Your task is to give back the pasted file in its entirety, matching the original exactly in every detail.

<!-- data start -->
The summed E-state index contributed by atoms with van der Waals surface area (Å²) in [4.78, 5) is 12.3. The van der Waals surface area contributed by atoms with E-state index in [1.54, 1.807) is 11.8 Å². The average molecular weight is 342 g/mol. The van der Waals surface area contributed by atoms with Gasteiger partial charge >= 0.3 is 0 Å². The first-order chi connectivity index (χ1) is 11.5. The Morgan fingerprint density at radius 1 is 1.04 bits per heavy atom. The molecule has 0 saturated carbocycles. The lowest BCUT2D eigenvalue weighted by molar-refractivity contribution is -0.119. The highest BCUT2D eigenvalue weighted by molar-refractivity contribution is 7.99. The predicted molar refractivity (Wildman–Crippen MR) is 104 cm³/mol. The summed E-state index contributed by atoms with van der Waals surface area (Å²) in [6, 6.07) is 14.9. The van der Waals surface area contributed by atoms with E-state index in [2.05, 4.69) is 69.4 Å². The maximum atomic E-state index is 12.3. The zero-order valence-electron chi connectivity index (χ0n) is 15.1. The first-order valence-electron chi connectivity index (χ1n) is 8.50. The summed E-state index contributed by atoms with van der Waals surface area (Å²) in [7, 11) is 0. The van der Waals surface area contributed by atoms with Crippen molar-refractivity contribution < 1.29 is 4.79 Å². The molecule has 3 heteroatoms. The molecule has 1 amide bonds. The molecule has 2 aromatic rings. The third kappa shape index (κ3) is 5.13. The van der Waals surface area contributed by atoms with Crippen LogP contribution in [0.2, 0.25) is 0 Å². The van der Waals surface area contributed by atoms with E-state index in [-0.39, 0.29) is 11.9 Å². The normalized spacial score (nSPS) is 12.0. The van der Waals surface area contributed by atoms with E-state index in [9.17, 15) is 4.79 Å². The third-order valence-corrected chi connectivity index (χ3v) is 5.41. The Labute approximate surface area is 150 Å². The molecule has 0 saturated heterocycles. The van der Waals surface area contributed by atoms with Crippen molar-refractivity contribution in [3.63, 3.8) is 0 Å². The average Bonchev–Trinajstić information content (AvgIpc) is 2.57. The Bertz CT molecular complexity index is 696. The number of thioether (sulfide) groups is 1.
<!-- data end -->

The summed E-state index contributed by atoms with van der Waals surface area (Å²) in [4.78, 5) is 12.3. The van der Waals surface area contributed by atoms with E-state index in [1.54, 1.807) is 11.8 Å². The average molecular weight is 342 g/mol. The van der Waals surface area contributed by atoms with Gasteiger partial charge >= 0.3 is 0 Å². The first-order chi connectivity index (χ1) is 11.5. The Morgan fingerprint density at radius 1 is 1.04 bits per heavy atom. The molecule has 0 saturated carbocycles. The lowest BCUT2D eigenvalue weighted by molar-refractivity contribution is -0.119. The highest BCUT2D eigenvalue weighted by molar-refractivity contribution is 7.99. The predicted molar refractivity (Wildman–Crippen MR) is 104 cm³/mol. The summed E-state index contributed by atoms with van der Waals surface area (Å²) in [6, 6.07) is 14.9. The van der Waals surface area contributed by atoms with E-state index in [2.05, 4.69) is 69.4 Å². The maximum atomic E-state index is 12.3. The zero-order valence-electron chi connectivity index (χ0n) is 15.1. The first-order valence-electron chi connectivity index (χ1n) is 8.50. The summed E-state index contributed by atoms with van der Waals surface area (Å²) in [7, 11) is 0. The van der Waals surface area contributed by atoms with Crippen molar-refractivity contribution < 1.29 is 4.79 Å². The molecule has 3 heteroatoms. The molecule has 1 amide bonds. The molecule has 2 aromatic rings. The third kappa shape index (κ3) is 5.13. The van der Waals surface area contributed by atoms with Crippen LogP contribution in [0.2, 0.25) is 0 Å². The van der Waals surface area contributed by atoms with E-state index in [-0.39, 0.29) is 11.9 Å². The normalized spacial score (nSPS) is 12.0. The van der Waals surface area contributed by atoms with E-state index in [9.17, 15) is 4.79 Å². The third-order valence-corrected chi connectivity index (χ3v) is 5.41. The Labute approximate surface area is 150 Å². The molecule has 0 saturated heterocycles. The van der Waals surface area contributed by atoms with Crippen molar-refractivity contribution in [3.63, 3.8) is 0 Å². The average Bonchev–Trinajstić information content (AvgIpc) is 2.57. The Bertz CT molecular complexity index is 696. The number of thioether (sulfide) groups is 1.